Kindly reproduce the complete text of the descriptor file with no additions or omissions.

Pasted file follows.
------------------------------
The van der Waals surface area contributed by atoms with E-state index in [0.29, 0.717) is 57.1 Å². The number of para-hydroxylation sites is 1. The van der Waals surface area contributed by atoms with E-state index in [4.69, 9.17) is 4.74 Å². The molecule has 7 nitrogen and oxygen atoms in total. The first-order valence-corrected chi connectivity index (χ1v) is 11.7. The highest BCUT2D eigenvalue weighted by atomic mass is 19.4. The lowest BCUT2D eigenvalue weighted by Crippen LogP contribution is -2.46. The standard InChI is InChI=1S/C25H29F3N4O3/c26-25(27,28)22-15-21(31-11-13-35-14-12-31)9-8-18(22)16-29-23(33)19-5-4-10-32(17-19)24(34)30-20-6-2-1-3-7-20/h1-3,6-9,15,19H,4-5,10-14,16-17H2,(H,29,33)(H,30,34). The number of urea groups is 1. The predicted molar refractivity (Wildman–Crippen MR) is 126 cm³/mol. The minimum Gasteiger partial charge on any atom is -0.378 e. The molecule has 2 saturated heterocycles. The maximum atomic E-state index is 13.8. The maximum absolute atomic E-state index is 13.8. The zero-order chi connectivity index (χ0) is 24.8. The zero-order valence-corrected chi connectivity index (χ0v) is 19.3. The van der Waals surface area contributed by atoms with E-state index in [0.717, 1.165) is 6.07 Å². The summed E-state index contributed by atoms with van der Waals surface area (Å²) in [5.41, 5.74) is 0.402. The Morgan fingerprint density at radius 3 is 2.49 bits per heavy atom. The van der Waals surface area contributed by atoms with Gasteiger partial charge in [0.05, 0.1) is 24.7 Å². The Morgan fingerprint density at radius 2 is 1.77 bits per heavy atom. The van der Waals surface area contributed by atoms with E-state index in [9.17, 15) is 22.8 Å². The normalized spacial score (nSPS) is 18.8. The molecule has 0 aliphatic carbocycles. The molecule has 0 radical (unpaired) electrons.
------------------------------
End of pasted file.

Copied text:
The van der Waals surface area contributed by atoms with E-state index in [0.29, 0.717) is 57.1 Å². The number of para-hydroxylation sites is 1. The van der Waals surface area contributed by atoms with E-state index in [4.69, 9.17) is 4.74 Å². The molecule has 7 nitrogen and oxygen atoms in total. The first-order valence-corrected chi connectivity index (χ1v) is 11.7. The highest BCUT2D eigenvalue weighted by atomic mass is 19.4. The lowest BCUT2D eigenvalue weighted by Crippen LogP contribution is -2.46. The standard InChI is InChI=1S/C25H29F3N4O3/c26-25(27,28)22-15-21(31-11-13-35-14-12-31)9-8-18(22)16-29-23(33)19-5-4-10-32(17-19)24(34)30-20-6-2-1-3-7-20/h1-3,6-9,15,19H,4-5,10-14,16-17H2,(H,29,33)(H,30,34). The number of urea groups is 1. The predicted molar refractivity (Wildman–Crippen MR) is 126 cm³/mol. The minimum Gasteiger partial charge on any atom is -0.378 e. The molecule has 2 saturated heterocycles. The maximum atomic E-state index is 13.8. The maximum absolute atomic E-state index is 13.8. The zero-order chi connectivity index (χ0) is 24.8. The zero-order valence-corrected chi connectivity index (χ0v) is 19.3. The van der Waals surface area contributed by atoms with E-state index in [0.717, 1.165) is 6.07 Å². The summed E-state index contributed by atoms with van der Waals surface area (Å²) in [5.41, 5.74) is 0.402. The Morgan fingerprint density at radius 3 is 2.49 bits per heavy atom. The van der Waals surface area contributed by atoms with Gasteiger partial charge in [0.05, 0.1) is 24.7 Å². The Morgan fingerprint density at radius 2 is 1.77 bits per heavy atom. The van der Waals surface area contributed by atoms with E-state index in [9.17, 15) is 22.8 Å². The normalized spacial score (nSPS) is 18.8. The molecule has 0 aliphatic carbocycles. The molecule has 0 radical (unpaired) electrons.